“ripple house will surprise in Wuppertal”

Student team VIRTUe is looking confidently to the future. ripple, the house they have built, will remain on the KOE field until the end of April. When it leaves the campus, it will be packed up and taken to sustainable housing competition Solar Decathlon Europe 2021/22 in Wuppertal. Here, it will be rebuilt to be admired by the jury and general public. Cursor asked VIRTUe’s PR man Joris Jorna to describe the team's mood.

photo Tom van Well

“Of the eighteen teams taking part in the competition, we are the only one to have finished all our construction work. This means we now have more time than the others to spend on the testing and optimization phase,” says Joris Jorna, architectural student and spokesperson for Team VIRTUe. It has already been discovered that ripple's energy efficiency can be improved by replacing a faulty component in the heat pump. “And we are now busy making the interior as sustainable as possible. The items of furniture consist of modular elements and we are using environmentally friendly paint.”


Sustainability is only one of the ten categories in which ripple will be assessed. Comfort, innovation and communication with the general public are also important. “We have to convey the idea that our design makes a sustainable lifestyle appealing to both the individual residents and the whole neighborhood.”

European countries won't be the only competitors at Solar Decathlon Europe (SDE). “In September our board met all the other boards competing in Wuppertal. There are teams from Thailand, Taiwan and Turkey as well as a host of European countries. Meeting other students in the same field is fun but it's even more fun when they come from all over the world. You can really learn a lot.”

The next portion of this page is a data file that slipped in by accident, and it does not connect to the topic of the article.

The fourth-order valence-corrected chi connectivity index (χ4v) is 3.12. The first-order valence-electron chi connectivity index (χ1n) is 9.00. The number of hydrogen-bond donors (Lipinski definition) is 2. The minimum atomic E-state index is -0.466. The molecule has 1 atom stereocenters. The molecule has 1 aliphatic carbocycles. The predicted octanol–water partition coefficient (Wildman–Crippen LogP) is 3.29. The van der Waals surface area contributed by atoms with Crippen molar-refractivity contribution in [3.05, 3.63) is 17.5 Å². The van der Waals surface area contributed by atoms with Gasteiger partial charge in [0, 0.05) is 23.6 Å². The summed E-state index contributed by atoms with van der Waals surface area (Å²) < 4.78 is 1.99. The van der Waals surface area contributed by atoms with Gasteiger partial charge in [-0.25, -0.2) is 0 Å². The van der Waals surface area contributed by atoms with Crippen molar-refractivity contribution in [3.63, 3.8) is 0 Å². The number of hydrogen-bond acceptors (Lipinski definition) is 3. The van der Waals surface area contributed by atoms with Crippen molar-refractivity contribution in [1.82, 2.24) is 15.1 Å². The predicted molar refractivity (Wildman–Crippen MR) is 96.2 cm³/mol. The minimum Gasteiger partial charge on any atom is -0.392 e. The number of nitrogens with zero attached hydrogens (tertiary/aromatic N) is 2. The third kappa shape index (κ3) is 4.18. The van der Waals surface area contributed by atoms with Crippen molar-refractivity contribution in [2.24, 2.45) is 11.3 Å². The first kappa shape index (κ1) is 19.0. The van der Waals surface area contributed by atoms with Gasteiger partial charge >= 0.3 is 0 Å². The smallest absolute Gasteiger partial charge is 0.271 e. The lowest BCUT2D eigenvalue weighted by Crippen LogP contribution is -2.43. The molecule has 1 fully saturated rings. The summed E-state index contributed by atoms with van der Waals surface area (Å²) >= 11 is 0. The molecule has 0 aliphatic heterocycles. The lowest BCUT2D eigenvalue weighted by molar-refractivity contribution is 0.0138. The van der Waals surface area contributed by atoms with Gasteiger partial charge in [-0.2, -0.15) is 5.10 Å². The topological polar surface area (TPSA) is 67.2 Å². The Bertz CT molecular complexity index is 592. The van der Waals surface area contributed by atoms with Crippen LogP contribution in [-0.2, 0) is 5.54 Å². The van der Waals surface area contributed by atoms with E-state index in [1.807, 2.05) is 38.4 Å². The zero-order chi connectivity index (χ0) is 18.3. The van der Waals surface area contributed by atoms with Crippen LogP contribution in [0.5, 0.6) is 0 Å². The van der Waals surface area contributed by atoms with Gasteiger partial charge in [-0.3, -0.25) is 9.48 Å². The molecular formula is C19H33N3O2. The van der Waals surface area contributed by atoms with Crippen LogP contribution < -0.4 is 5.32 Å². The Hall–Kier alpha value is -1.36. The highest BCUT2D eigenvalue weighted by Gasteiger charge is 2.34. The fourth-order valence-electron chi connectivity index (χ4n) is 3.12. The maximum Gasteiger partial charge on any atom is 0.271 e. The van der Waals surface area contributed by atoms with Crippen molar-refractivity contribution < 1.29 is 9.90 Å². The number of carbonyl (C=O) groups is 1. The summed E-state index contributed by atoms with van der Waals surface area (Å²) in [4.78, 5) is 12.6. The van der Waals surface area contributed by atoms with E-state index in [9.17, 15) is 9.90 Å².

Corona hurdles

The work of physically constructing ripple was completed between lockdowns; VIRTUe had a fair bit of luck with their schedule. But corona did complicate their preparations. Jorna experienced first-hand that the smooth glide towards digitalization achieved at the university was not something other partners were able to take for granted. “There's no denying it's been difficult not being allowed to visit suppliers to discuss materials or to huddle round a construction drawing with the building contractor.”

But it must be said that these partners have been indispensable, says Jorna. “Without our sponsors, this project would not have succeeded. The support we've had has ranged from materials to (wo)man hours. We ourselves don't have any construction experience. It's been fabulous to have two builders - and others - helping us.”

Valuable misfortune

The VIRTUe team has also had some bad luck. “When that ship Ever Given was stuck in the Suez Canal, it was carrying a stainless steel T-section intended for ripple.” But oddly enough, this piece of bad luck was the very thing that taught the student team so much. “We were running around like crazy, calling everyone up looking for a solution. We managed to find sponsors so that we could have another beam made in Brabant. You learn so much more from something like this happening than from a lecture telling you that risks exist.”

At the end of April ripple will be transported in parts to Germany. The rebuilding phase and the jury phase follow in May and on June 10th the official opening will be held. Eight of the eighteen houses have been chosen by the organizers of SDE to serve as hostels for tourists after the competition. “Unfortunately, ripple is not among them. The selection was made based on an early design of our house. Which we completely changed later on.” This is another reason why Jorna thinks that the organizers will be happily surprised by VIRTUe. “We are still very enthusiastic; we are convinced that we have a good chance of getting a good score in the competition. We've already had so many positive reactions.”

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